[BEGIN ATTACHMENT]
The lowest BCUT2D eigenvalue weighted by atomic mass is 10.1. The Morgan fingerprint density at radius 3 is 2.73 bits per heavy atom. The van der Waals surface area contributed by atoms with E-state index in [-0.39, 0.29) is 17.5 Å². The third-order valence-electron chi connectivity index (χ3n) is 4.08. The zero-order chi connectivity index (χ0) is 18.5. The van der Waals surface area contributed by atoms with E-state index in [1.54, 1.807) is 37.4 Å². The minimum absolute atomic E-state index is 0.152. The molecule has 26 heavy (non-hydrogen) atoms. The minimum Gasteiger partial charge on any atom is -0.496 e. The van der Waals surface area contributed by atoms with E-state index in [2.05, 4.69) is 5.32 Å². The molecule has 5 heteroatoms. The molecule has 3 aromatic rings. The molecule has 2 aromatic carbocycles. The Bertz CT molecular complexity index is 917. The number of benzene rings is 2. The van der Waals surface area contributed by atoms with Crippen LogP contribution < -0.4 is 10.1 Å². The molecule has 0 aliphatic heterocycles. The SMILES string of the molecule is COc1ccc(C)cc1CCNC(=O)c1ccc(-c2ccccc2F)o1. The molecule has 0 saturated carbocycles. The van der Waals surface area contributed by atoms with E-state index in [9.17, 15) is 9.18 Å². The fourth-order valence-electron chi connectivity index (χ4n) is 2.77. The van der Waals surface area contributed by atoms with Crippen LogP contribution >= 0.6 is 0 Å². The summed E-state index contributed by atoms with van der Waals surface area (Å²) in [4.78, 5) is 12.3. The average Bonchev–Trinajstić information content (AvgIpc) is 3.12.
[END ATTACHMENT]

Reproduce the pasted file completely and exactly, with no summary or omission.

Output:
The lowest BCUT2D eigenvalue weighted by atomic mass is 10.1. The Morgan fingerprint density at radius 3 is 2.73 bits per heavy atom. The van der Waals surface area contributed by atoms with E-state index in [-0.39, 0.29) is 17.5 Å². The third-order valence-electron chi connectivity index (χ3n) is 4.08. The zero-order chi connectivity index (χ0) is 18.5. The van der Waals surface area contributed by atoms with E-state index in [1.54, 1.807) is 37.4 Å². The minimum absolute atomic E-state index is 0.152. The molecule has 26 heavy (non-hydrogen) atoms. The minimum Gasteiger partial charge on any atom is -0.496 e. The van der Waals surface area contributed by atoms with E-state index in [2.05, 4.69) is 5.32 Å². The molecule has 5 heteroatoms. The molecule has 3 aromatic rings. The molecule has 2 aromatic carbocycles. The Bertz CT molecular complexity index is 917. The number of benzene rings is 2. The van der Waals surface area contributed by atoms with Crippen LogP contribution < -0.4 is 10.1 Å². The molecule has 0 aliphatic heterocycles. The SMILES string of the molecule is COc1ccc(C)cc1CCNC(=O)c1ccc(-c2ccccc2F)o1. The molecule has 0 saturated carbocycles. The van der Waals surface area contributed by atoms with E-state index in [9.17, 15) is 9.18 Å². The fourth-order valence-electron chi connectivity index (χ4n) is 2.77. The van der Waals surface area contributed by atoms with Crippen LogP contribution >= 0.6 is 0 Å². The summed E-state index contributed by atoms with van der Waals surface area (Å²) in [4.78, 5) is 12.3. The average Bonchev–Trinajstić information content (AvgIpc) is 3.12.